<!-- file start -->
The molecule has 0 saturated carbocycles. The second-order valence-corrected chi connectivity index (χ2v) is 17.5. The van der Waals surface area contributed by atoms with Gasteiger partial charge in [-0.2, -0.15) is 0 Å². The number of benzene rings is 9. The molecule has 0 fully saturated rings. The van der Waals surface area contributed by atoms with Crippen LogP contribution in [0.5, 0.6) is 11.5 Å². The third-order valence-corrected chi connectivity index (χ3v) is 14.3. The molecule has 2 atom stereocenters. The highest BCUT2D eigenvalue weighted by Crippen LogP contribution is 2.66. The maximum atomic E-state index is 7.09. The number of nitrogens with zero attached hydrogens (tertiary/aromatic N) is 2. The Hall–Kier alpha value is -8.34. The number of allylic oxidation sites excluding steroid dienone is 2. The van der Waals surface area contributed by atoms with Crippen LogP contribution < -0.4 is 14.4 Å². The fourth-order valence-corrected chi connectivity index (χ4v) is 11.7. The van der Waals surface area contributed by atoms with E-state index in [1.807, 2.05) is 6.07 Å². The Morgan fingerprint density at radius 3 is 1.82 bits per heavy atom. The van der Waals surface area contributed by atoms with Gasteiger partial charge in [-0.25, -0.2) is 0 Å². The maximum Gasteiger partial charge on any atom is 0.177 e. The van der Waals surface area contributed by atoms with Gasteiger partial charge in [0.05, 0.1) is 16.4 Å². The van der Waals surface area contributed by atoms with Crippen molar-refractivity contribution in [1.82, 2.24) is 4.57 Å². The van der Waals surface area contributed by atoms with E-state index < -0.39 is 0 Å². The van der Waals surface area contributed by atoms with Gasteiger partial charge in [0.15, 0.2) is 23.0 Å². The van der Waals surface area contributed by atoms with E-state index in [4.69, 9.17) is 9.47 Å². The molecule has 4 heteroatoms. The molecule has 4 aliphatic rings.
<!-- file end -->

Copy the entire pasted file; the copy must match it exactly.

The molecule has 0 saturated carbocycles. The second-order valence-corrected chi connectivity index (χ2v) is 17.5. The van der Waals surface area contributed by atoms with Gasteiger partial charge in [-0.2, -0.15) is 0 Å². The number of benzene rings is 9. The molecule has 0 fully saturated rings. The van der Waals surface area contributed by atoms with Crippen LogP contribution in [0.5, 0.6) is 11.5 Å². The third-order valence-corrected chi connectivity index (χ3v) is 14.3. The molecule has 2 atom stereocenters. The highest BCUT2D eigenvalue weighted by Crippen LogP contribution is 2.66. The maximum atomic E-state index is 7.09. The number of nitrogens with zero attached hydrogens (tertiary/aromatic N) is 2. The Hall–Kier alpha value is -8.34. The number of allylic oxidation sites excluding steroid dienone is 2. The van der Waals surface area contributed by atoms with Crippen LogP contribution < -0.4 is 14.4 Å². The fourth-order valence-corrected chi connectivity index (χ4v) is 11.7. The van der Waals surface area contributed by atoms with E-state index in [1.807, 2.05) is 6.07 Å². The Morgan fingerprint density at radius 3 is 1.82 bits per heavy atom. The van der Waals surface area contributed by atoms with Gasteiger partial charge in [-0.25, -0.2) is 0 Å². The maximum Gasteiger partial charge on any atom is 0.177 e. The van der Waals surface area contributed by atoms with Gasteiger partial charge in [0.05, 0.1) is 16.4 Å². The van der Waals surface area contributed by atoms with Crippen molar-refractivity contribution in [1.82, 2.24) is 4.57 Å². The van der Waals surface area contributed by atoms with E-state index < -0.39 is 0 Å². The van der Waals surface area contributed by atoms with Gasteiger partial charge in [0.15, 0.2) is 23.0 Å². The van der Waals surface area contributed by atoms with E-state index in [4.69, 9.17) is 9.47 Å². The molecule has 4 heteroatoms. The molecule has 4 aliphatic rings.